Overview

Distribution

Localities documented in Tropicos sources

Pycnanthemum Michx.:
United States (North America)

Note: This information is based on publications available through Tropicos and may not represent the entire distribution. Tropicos does not categorize distributions as native or non-native.
Creative Commons Attribution Non Commercial Share Alike 3.0 (CC BY-NC-SA 3.0)

© Missouri Botanical Garden, 4344 Shaw Boulevard, St. Louis, MO 63110 USA

Source: Missouri Botanical Garden

Trusted

Article rating from 0 people

Average rating: 2.5 of 5

Molecular Biology and Genetics

Molecular Biology

Statistics of barcoding coverage

Barcode of Life Data Systems (BOLD) Stats
                                        
Specimen Records:14Public Records:1
Specimens with Sequences:5Public Species:1
Specimens with Barcodes:5Public BINs:0
Species:7         
Species With Barcodes:4         
          
Creative Commons Attribution 3.0 (CC BY 3.0)

© Barcode of Life Data Systems

Source: Barcode of Life Data Systems (BOLD)

Trusted

Article rating from 0 people

Average rating: 2.5 of 5

Barcode data

Creative Commons Attribution 3.0 (CC BY 3.0)

© Barcode of Life Data Systems

Source: Barcode of Life Data Systems (BOLD)

Trusted

Article rating from 0 people

Average rating: 2.5 of 5

Locations of barcode samples

Collection Sites: world map showing specimen collection locations for Pycnanthemum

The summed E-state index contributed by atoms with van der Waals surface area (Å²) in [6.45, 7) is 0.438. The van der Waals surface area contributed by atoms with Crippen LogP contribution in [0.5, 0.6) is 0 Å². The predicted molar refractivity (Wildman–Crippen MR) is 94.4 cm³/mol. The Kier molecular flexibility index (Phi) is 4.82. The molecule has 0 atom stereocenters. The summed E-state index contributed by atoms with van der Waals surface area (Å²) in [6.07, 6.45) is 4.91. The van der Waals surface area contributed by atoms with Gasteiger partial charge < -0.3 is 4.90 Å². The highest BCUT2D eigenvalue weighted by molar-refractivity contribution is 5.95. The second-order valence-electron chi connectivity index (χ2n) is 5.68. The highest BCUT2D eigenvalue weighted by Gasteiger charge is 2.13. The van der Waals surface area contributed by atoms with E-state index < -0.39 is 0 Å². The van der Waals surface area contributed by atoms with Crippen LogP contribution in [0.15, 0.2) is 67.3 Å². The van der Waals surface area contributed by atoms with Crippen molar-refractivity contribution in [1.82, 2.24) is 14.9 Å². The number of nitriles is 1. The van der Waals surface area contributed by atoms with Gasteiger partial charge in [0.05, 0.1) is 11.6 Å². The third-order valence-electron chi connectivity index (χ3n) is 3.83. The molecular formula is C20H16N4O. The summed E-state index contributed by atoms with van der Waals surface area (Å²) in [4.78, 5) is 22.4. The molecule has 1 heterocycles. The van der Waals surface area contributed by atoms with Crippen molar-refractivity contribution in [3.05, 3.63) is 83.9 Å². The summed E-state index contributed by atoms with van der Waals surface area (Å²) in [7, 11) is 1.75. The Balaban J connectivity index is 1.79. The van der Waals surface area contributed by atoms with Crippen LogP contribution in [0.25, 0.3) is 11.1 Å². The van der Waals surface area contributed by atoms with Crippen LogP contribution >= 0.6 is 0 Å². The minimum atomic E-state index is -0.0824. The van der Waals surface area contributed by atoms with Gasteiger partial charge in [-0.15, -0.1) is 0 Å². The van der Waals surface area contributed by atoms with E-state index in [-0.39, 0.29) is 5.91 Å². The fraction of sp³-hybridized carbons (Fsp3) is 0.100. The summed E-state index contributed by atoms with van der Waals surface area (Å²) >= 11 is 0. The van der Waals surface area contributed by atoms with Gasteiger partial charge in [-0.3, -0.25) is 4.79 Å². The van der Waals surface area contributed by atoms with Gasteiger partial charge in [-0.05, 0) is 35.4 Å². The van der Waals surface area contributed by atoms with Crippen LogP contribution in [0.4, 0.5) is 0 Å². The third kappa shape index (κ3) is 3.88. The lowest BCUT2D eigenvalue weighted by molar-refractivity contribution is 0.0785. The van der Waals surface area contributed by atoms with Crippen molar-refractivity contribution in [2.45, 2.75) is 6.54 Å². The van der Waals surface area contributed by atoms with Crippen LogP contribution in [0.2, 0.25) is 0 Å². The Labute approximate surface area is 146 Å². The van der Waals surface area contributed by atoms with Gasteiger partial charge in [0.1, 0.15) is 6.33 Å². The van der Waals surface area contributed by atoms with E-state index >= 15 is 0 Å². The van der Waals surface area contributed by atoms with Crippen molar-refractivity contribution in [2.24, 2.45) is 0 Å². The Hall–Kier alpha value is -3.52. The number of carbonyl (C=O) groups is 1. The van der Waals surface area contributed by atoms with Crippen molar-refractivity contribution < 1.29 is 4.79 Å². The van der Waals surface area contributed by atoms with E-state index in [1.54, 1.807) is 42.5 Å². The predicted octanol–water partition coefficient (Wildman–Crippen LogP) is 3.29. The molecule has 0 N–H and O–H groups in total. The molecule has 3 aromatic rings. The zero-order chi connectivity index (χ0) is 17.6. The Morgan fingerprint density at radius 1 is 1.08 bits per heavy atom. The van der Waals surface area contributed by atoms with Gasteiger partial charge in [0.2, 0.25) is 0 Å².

Creative Commons Attribution 3.0 (CC BY 3.0)

© Barcode of Life Data Systems

Source: Barcode of Life Data Systems (BOLD)

Trusted

Article rating from 0 people

Average rating: 2.5 of 5

Wikipedia

Pycnanthemum

Pycnanthemum is a genus of plants in the mint family (Lamiaceae). They are commonly known as mountain mints (or mountain-mints, mountainmints), though "the Mountain Mint" may also be any locally common species in particular. Some are known as koellias, after an obsolete genus name.

All of the approximately 20 species in this genus are native to North America. Most are very strongly scented and pungent, and are used in cooking and in making herbal tea. Indeed, like the true mints (Mentha) they belong to the tribe Mentheae of subfamily Nepetoideae. However, while the mountainmints are a highly advanced genus most probably closest to the bee balms (Monarda), which are also endemic to North America, the true mints are part of a more basal and largely European radiation of this tribe.

Species[edit]

Mountainmint species are:[1]

Footnotes[edit]

  1. ^ a b USDA (2007)

References[edit]

Creative Commons Attribution Share Alike 3.0 (CC BY-SA 3.0)

Source: Wikipedia

Unreviewed

Article rating from 0 people

Average rating: 2.5 of 5

Disclaimer

EOL content is automatically assembled from many different content providers. As a result, from time to time you may find pages on EOL that are confusing.

To request an improvement, please leave a comment on the page. Thank you!